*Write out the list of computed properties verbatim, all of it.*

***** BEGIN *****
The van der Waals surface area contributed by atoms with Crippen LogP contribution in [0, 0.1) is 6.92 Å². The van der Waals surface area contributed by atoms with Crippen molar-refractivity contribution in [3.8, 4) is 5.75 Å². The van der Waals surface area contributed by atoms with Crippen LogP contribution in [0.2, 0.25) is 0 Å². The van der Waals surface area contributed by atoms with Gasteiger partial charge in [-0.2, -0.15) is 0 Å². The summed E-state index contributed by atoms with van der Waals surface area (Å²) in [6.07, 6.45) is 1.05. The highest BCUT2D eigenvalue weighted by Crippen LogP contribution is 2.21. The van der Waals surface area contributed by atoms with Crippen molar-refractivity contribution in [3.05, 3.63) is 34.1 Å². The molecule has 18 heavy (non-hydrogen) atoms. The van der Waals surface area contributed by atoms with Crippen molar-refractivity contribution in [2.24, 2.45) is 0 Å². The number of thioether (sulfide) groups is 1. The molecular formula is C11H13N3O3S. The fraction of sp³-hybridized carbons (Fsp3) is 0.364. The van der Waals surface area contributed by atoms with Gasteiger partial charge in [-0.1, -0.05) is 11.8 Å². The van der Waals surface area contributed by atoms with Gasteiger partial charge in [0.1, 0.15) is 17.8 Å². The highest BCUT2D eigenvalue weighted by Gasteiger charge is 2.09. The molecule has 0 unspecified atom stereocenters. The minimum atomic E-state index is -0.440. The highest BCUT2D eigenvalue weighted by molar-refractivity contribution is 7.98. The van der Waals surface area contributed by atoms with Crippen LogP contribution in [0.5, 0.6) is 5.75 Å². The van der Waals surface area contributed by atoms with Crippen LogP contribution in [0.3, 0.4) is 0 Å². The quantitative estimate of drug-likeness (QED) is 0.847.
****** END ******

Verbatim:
The van der Waals surface area contributed by atoms with Crippen LogP contribution in [0, 0.1) is 6.92 Å². The van der Waals surface area contributed by atoms with Crippen molar-refractivity contribution in [3.8, 4) is 5.75 Å². The van der Waals surface area contributed by atoms with Crippen LogP contribution in [0.2, 0.25) is 0 Å². The van der Waals surface area contributed by atoms with Gasteiger partial charge in [-0.2, -0.15) is 0 Å². The summed E-state index contributed by atoms with van der Waals surface area (Å²) in [6.07, 6.45) is 1.05. The highest BCUT2D eigenvalue weighted by Crippen LogP contribution is 2.21. The van der Waals surface area contributed by atoms with Crippen molar-refractivity contribution in [3.05, 3.63) is 34.1 Å². The molecule has 18 heavy (non-hydrogen) atoms. The van der Waals surface area contributed by atoms with Crippen molar-refractivity contribution in [2.24, 2.45) is 0 Å². The number of thioether (sulfide) groups is 1. The molecular formula is C11H13N3O3S. The fraction of sp³-hybridized carbons (Fsp3) is 0.364. The van der Waals surface area contributed by atoms with Gasteiger partial charge in [-0.1, -0.05) is 11.8 Å². The van der Waals surface area contributed by atoms with Gasteiger partial charge in [0.1, 0.15) is 17.8 Å². The highest BCUT2D eigenvalue weighted by Gasteiger charge is 2.09. The molecule has 0 unspecified atom stereocenters. The minimum atomic E-state index is -0.440. The highest BCUT2D eigenvalue weighted by molar-refractivity contribution is 7.98. The van der Waals surface area contributed by atoms with Crippen LogP contribution in [0.5, 0.6) is 5.75 Å². The van der Waals surface area contributed by atoms with Crippen LogP contribution in [0.3, 0.4) is 0 Å². The quantitative estimate of drug-likeness (QED) is 0.847.